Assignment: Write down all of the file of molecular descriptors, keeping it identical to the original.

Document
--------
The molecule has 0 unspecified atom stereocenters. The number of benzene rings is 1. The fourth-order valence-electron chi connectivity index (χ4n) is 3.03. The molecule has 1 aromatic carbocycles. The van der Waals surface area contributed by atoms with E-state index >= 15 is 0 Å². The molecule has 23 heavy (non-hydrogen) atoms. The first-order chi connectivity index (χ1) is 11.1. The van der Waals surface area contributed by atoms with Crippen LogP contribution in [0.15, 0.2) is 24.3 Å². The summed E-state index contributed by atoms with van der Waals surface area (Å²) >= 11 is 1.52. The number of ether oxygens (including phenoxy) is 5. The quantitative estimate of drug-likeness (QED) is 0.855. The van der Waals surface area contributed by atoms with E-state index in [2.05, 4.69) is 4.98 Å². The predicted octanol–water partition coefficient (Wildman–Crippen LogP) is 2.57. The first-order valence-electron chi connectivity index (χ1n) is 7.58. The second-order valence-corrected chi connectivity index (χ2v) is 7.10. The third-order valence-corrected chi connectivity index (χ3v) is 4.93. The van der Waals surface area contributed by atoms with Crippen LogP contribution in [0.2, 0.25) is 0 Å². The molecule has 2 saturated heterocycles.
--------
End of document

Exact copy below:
The molecule has 0 unspecified atom stereocenters. The number of benzene rings is 1. The fourth-order valence-electron chi connectivity index (χ4n) is 3.03. The molecule has 1 aromatic carbocycles. The van der Waals surface area contributed by atoms with E-state index >= 15 is 0 Å². The molecule has 23 heavy (non-hydrogen) atoms. The first-order chi connectivity index (χ1) is 11.1. The van der Waals surface area contributed by atoms with Crippen LogP contribution in [0.15, 0.2) is 24.3 Å². The summed E-state index contributed by atoms with van der Waals surface area (Å²) >= 11 is 1.52. The number of ether oxygens (including phenoxy) is 5. The quantitative estimate of drug-likeness (QED) is 0.855. The van der Waals surface area contributed by atoms with E-state index in [2.05, 4.69) is 4.98 Å². The predicted octanol–water partition coefficient (Wildman–Crippen LogP) is 2.57. The first-order valence-electron chi connectivity index (χ1n) is 7.58. The second-order valence-corrected chi connectivity index (χ2v) is 7.10. The third-order valence-corrected chi connectivity index (χ3v) is 4.93. The van der Waals surface area contributed by atoms with Crippen LogP contribution in [0.2, 0.25) is 0 Å². The molecule has 2 saturated heterocycles.